A dermatologist addresses common misconceptions around the sun and your skin.
Our relationship with sunscreen has grown from the days of the Coppertone girl. Sun protection isn’t reserved for the beach anymore: It’s in your daily ChapStick, moisturizer and even your clothes.
But how well do you rank when it comes to skin cancer myths? May is Melanoma/Skin Cancer Detection and Prevention Month; we talked with the director of dermatologic surgery at Vanderbilt University Medical Center, Michel McDonald, M.D., about some common skin cancer myths and facts.
Take our true/false quiz, then check below to find the answers and more details on the fact or myth, courtesy of McDonald.
- My routine doesn’t include outdoor activities, so I’m not at risk.
- Tans help shield the skin from damage, and dark-skinned people are not at risk for skin cancer.
- Skin checks should be self-administered, as well as done by a physician.
- Younger people don’t get skin cancer; it only develops in older age.
- I need to wear sunscreen even if it’s a cloudy and/or winter day.
- Skin cancer only develops on parts of my body that have received too much sun.
- Only putting on sunscreen as part of my morning routine will protect me from skin cancer.
- False: Even if you are not routinely doing outdoor activities, you are exposed to UVB rays doing normal daily activities, such as walking to your car. UVA rays can penetrate window glass. It is always beneficial to have sunscreen coverage even if you aren’t engaging in outdoor sports or recreation.
- False: A tan means the skin has been damaged, not that it has been protected. The tan itself is a sign that the damage has already occurred. Darker-skinned individuals can still develop skin cancer from ultraviolet light damage.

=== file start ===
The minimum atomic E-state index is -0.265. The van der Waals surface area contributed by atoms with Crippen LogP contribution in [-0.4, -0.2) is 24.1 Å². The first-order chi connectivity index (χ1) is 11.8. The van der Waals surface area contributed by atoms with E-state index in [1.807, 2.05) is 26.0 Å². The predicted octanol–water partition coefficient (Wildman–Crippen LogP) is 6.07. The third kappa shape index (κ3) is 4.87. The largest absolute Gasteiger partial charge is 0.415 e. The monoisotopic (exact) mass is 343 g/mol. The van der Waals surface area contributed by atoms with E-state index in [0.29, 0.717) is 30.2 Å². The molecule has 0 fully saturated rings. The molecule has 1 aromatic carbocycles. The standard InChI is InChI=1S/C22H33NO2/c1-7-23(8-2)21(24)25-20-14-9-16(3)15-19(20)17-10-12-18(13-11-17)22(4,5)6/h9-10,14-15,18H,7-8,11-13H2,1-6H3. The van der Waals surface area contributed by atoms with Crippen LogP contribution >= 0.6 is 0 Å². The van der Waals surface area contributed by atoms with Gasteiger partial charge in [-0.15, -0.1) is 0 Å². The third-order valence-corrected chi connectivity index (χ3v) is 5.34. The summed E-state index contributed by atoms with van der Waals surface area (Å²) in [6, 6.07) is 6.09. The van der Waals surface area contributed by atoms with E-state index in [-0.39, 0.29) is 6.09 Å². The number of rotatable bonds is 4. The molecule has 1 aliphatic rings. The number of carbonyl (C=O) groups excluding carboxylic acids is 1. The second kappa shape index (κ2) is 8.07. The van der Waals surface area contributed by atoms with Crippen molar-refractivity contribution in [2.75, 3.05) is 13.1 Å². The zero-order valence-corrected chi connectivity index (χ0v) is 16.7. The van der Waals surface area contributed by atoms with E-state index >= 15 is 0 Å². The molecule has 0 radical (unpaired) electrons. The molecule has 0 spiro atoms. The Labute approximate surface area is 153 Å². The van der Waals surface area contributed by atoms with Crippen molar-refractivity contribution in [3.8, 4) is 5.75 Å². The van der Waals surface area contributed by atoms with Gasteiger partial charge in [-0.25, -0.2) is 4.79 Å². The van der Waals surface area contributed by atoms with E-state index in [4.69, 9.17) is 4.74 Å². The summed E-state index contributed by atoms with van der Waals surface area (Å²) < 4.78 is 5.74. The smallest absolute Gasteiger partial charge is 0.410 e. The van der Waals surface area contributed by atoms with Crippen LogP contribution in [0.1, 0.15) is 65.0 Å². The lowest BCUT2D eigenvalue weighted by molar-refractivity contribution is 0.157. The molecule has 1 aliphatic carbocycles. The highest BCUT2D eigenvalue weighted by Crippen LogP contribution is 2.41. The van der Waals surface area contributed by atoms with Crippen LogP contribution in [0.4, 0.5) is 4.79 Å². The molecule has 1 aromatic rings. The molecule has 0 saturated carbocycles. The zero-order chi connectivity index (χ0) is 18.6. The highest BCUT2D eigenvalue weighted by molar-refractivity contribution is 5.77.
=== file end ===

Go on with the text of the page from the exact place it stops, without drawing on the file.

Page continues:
- True: By the time you see your physician, the area may already be cancerous. Regular skin checks, both done on your own and by a physician, are the best way to catch a lesion early. Doing a self-exam of your skin every month and having a physician do a skin check annually (or more frequently for higher-risk patients) will allow the identification of changing moles or lesions.
- False: Melanoma — the skin cancer with the most potential to be fatal — is the most common type of cancer in young adults aged 25-29 and the second most common in those aged 15-25. The two most common forms of skin cancer, basal and squamous cell carcinoma, are related to cumulative sun exposure; therefore, they occur more frequently in the elderly. They do, however, also occur in much younger patients. A young age does not protect you from getting skin cancer.
- True: While cloudy days and winter days may mean less overall UVA and UVB exposure than bright, sunny summer days, exposure is still occurring, and sunscreen is always recommended.
- False: Melanoma can develop in the back of the eye, the genital region and other areas that never receive sun exposure.
- False: While McDonald advises applying at least SPF 30 every morning on your face, neck and the back of your hands, she says putting on sunscreen correctly and reapplying frequently is crucial to protection. You should reapply every two hours and also be sensible about sun exposure, avoiding the sun between 10 a.m. and 2 p.m., if possible.
Free skin screening
Vanderbilt Dermatology in collaboration with the Nashville Dermatology Society is offering a Free Skin Cancer Screening this Saturday, June 2. No appointment is needed and walk-ins are welcome.
Time: 9 a.m. to noon
Where: Vanderbilt Dermatology One Hundred Oaks, 719 Thompson Lane, Suite 26300
No matter your age, sex, or skin color, everyone is at risk for developing skin cancer. Risk factors include:
- Sunlight exposure
- Blistering burns in childhood (even one can double the risk of melanoma)
- Indoor tanning beds
- Having greater than 50 moles
Skin cancer is common:
- One in five Americans will develop a skin cancer in their lifetime.
- Melanoma is the most common form of cancer in ages 25-29.
- One American dies from melanoma every hour.
- Melanoma rates have doubled from 1982-2011.
It is recommended that self-skin exams are done every month looking for new spots or spots that might be changing in size, shape or color. Sunscreen with an SPF of 30 or higher should be worn daily. A total body skin exam with a dermatologist should be performed annually.